Compare Industrial Disease Claims
Industrial disease can have a significant and long-lasting impact on the lives of sufferers and their families. If you have developed an illness as a result of your job, you may be left unable to work. You may also have to pay for expensive medical treatment and the cost of travelling to appointments. You may even need to find money to pay for your home to be adapted. Sadly, in some cases, illnesses caused by unsafe working conditions or practices can ultimately lead to death. In these situations, compensation can be vital for covering funeral costs and helping to take care of the deceased person’s family.
Your employer has a duty of care to ensure that your health and safety is protected and that risk assessments are carried out to prevent illnesses from developing. The last thing most people expect is to suffer disease as a result of their work. However, unfortunately, best practices are not always followed and employees can pay the price.
If you have been unfortunate enough to develop an occupational illness, you may have a claim for compensation, even if you no longer work for the employer in question. Industrial disease claims can be complex though so for the best chance of getting the compensation you deserve, you should enlist the help of a specialist solicitor.
Start your claim by comparing industrial disease solicitors today.
What is industrial disease?
Industrial disease refers to a chronic illness that occurs as a result of workplace activity. These types of ailments often develop following exposure to a toxin during the course of employment. They can range from mild to severe and can often affect both physical and mental health. No matter how mild or easily-treatable your condition is, it should be taken seriously by your employer.
Types of industrial disease
There are many types of industrial disease, ranging from skin diseases to respiratory illnesses. Here are some examples:
- Skin diseases ranging from dermatitis to cancer can be caused by exposure to irritants and fumes, as well as chemical poisoning
- Asbestos-related diseases such as asbestosis, mesothelioma, pleural plaques and lung cancer can be caused by exposure to silicate minerals of microscopic fibres, known as asbestos
- Vibration injuries such as hand arm vibration syndrome (HAVS) caused by regularly using handheld or hand-guided machinery and power tools
- Industrial hearing loss or deafness and hearing conditions such as tinnitus can be caused by exposure to excessive noise
- Respiratory and lung disease such as pneumoconiosis (caused by inhaling coal dust), silicosis (caused by breathing in dust in mines and foundries), byssinosis (caused by inhaling hemp, flax and cotton particles), hypersensitivity pneumonitis (caused by breathing in substances such as bacteria, fungus spores and animal or plant protein) and work-related asthma (caused by inhaling dust, fumes, gases and vapours)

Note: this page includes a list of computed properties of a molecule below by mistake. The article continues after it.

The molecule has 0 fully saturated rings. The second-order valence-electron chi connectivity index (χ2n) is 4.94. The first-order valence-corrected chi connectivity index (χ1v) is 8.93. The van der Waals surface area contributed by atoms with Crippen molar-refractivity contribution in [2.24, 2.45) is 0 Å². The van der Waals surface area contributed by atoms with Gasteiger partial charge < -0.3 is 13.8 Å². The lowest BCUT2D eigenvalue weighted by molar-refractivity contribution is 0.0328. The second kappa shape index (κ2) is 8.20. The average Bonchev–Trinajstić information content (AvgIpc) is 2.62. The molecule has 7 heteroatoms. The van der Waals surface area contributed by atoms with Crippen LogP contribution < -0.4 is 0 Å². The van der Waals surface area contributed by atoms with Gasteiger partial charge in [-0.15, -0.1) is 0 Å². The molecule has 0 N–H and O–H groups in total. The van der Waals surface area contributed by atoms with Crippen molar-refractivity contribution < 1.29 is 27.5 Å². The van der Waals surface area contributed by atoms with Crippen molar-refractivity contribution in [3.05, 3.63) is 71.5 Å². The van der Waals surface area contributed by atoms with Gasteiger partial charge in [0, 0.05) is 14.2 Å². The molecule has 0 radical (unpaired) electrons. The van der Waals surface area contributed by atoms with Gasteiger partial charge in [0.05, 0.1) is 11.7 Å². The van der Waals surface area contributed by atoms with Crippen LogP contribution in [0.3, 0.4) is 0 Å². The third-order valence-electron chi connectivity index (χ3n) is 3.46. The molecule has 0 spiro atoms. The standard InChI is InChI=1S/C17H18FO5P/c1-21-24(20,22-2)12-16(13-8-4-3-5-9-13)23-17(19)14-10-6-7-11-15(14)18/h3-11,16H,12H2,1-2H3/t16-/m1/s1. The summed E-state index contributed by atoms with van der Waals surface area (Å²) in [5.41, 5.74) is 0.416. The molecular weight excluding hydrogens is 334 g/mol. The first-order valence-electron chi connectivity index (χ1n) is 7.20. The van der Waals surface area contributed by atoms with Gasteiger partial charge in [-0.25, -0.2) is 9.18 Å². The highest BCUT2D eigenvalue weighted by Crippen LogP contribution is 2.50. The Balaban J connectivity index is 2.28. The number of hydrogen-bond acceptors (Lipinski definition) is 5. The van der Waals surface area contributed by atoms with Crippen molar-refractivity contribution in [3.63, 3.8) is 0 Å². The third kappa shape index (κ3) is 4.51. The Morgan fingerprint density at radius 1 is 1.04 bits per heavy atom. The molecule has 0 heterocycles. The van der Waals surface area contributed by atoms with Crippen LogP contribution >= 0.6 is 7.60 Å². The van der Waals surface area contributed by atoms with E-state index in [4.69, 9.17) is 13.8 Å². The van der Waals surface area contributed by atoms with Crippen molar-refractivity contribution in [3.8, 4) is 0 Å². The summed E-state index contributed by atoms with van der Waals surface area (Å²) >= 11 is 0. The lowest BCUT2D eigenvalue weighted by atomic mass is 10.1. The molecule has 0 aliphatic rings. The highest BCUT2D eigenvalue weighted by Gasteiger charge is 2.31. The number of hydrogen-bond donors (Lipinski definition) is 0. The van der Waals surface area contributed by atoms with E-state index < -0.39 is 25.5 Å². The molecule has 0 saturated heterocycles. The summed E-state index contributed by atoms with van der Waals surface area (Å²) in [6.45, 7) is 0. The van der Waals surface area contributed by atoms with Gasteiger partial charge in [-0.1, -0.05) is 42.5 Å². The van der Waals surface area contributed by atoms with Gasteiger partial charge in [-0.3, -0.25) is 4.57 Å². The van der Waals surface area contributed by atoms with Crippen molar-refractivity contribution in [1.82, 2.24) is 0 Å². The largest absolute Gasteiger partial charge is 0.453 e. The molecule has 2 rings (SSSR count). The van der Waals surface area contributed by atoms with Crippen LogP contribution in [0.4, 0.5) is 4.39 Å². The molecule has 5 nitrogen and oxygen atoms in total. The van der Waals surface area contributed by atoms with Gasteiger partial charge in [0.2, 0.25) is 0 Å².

- Latex allergy as a result of regular use of items that contain latex, such as gloves, tyres, catheters and some foams
- Psychiatric disorders such as post traumatic stress disorder (PTSD) caused by experiencing or witnessing traumatic events
It’s important to note that this list is not exhaustive. There are many other illnesses and accidents that can occur because an employer fails to take appropriate measures to protect employees’ health and safety.
Am I entitled to make an industrial disease claim?
If you have developed an illness as a result of your work, you may be able to claim compensation. As soon as you experience symptoms, you should inform your employer. You should also seek medical advice and consult a specialist solicitor. To give yourself the best chance of making a successful claim, it’s important to keep a record of your symptoms, medical appointments, travel expenses, any other costs you incur and any earnings you lose as a result of your ill health.
In most circumstances, you need to make a claim within three years of becoming aware that there may be a link between your illness and your work. In cases which have resulted in fatality, the deceased’s family needs to make a claim within three years of their loved one dying or within three years of the date they get the post-mortem results.
How much compensation can I expect?
The amount of industrial disease compensation you are entitled to will depend on the disease in question and its severity. Other factors, such as current and future loss of earnings, medical and travel expenses, your care needs, any home modifications or mobility aids you may require, and your physical and psychological pain and suffering, will also be taken into account.
In your industrial disease claim, you may file for general damages to compensate for your medical bills, your pain and suffering and any sports or hobbies you can no longer do. Special damages, meanwhile, can be awarded to cover travel expenses to medical appointments, the cost of prescriptions, nursing homes, rehabilitation centres or anything else that is considered medically necessary.
Compare industrial disease solicitors today
Industrial disease claims can be long and complex. They often involve having to investigate a person’s working history. This can be especially difficult if the employer is no longer in business.
With the right solicitor by your side, however, you stand a far better chance of getting the compensation you’re entitled to.
Get expert and reliable legal advice and start a claim today.